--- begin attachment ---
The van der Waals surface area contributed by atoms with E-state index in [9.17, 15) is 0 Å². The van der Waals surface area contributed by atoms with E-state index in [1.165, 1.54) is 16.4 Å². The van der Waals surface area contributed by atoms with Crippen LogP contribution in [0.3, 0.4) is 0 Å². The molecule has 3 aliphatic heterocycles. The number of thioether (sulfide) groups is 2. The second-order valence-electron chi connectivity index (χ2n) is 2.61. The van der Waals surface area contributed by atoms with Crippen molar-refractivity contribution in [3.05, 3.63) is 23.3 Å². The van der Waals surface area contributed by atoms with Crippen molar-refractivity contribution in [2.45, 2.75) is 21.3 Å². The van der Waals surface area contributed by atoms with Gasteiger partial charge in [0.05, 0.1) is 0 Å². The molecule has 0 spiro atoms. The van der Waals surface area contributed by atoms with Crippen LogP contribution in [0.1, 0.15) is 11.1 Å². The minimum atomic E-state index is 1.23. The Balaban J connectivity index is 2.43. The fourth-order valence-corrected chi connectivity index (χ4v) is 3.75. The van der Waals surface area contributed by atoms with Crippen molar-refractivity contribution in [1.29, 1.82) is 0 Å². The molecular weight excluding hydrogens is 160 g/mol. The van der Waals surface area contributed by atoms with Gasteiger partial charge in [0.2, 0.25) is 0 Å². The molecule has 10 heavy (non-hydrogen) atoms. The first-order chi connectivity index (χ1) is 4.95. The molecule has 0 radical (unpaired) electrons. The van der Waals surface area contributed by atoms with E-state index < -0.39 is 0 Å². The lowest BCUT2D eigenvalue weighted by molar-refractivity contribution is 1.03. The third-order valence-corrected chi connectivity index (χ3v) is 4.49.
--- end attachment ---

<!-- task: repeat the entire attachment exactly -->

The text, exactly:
The van der Waals surface area contributed by atoms with E-state index in [9.17, 15) is 0 Å². The van der Waals surface area contributed by atoms with E-state index in [1.165, 1.54) is 16.4 Å². The van der Waals surface area contributed by atoms with Crippen LogP contribution in [0.3, 0.4) is 0 Å². The molecule has 3 aliphatic heterocycles. The number of thioether (sulfide) groups is 2. The second-order valence-electron chi connectivity index (χ2n) is 2.61. The van der Waals surface area contributed by atoms with Crippen molar-refractivity contribution in [3.05, 3.63) is 23.3 Å². The van der Waals surface area contributed by atoms with Crippen molar-refractivity contribution in [2.45, 2.75) is 21.3 Å². The van der Waals surface area contributed by atoms with Gasteiger partial charge in [0.05, 0.1) is 0 Å². The molecule has 0 spiro atoms. The van der Waals surface area contributed by atoms with Crippen LogP contribution in [0.1, 0.15) is 11.1 Å². The minimum atomic E-state index is 1.23. The Balaban J connectivity index is 2.43. The fourth-order valence-corrected chi connectivity index (χ4v) is 3.75. The van der Waals surface area contributed by atoms with Crippen molar-refractivity contribution in [1.29, 1.82) is 0 Å². The molecular weight excluding hydrogens is 160 g/mol. The van der Waals surface area contributed by atoms with Gasteiger partial charge in [0.2, 0.25) is 0 Å². The molecule has 10 heavy (non-hydrogen) atoms. The first-order chi connectivity index (χ1) is 4.95. The molecule has 0 radical (unpaired) electrons. The van der Waals surface area contributed by atoms with E-state index < -0.39 is 0 Å². The lowest BCUT2D eigenvalue weighted by molar-refractivity contribution is 1.03. The third-order valence-corrected chi connectivity index (χ3v) is 4.49.